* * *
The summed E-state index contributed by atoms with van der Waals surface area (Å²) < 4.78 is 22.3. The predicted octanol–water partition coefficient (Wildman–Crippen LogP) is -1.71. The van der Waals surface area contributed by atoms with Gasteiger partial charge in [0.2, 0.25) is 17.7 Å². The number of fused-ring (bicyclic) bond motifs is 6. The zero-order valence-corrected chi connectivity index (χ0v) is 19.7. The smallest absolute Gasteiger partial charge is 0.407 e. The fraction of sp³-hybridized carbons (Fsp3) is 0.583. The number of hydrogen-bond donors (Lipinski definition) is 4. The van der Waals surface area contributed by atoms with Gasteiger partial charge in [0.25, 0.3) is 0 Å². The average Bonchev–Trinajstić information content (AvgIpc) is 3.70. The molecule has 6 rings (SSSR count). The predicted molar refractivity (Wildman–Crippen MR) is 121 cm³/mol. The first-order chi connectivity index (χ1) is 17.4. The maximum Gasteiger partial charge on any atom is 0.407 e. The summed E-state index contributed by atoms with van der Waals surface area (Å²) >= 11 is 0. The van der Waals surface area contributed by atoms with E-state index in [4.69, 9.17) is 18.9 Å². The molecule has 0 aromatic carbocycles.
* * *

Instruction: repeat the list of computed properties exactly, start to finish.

The summed E-state index contributed by atoms with van der Waals surface area (Å²) < 4.78 is 22.3. The predicted octanol–water partition coefficient (Wildman–Crippen LogP) is -1.71. The van der Waals surface area contributed by atoms with Gasteiger partial charge in [0.2, 0.25) is 17.7 Å². The number of fused-ring (bicyclic) bond motifs is 6. The zero-order valence-corrected chi connectivity index (χ0v) is 19.7. The smallest absolute Gasteiger partial charge is 0.407 e. The fraction of sp³-hybridized carbons (Fsp3) is 0.583. The number of hydrogen-bond donors (Lipinski definition) is 4. The van der Waals surface area contributed by atoms with Gasteiger partial charge in [0.25, 0.3) is 0 Å². The average Bonchev–Trinajstić information content (AvgIpc) is 3.70. The molecule has 6 rings (SSSR count). The predicted molar refractivity (Wildman–Crippen MR) is 121 cm³/mol. The first-order chi connectivity index (χ1) is 17.4. The maximum Gasteiger partial charge on any atom is 0.407 e. The summed E-state index contributed by atoms with van der Waals surface area (Å²) >= 11 is 0. The van der Waals surface area contributed by atoms with E-state index in [4.69, 9.17) is 18.9 Å². The molecule has 0 aromatic carbocycles.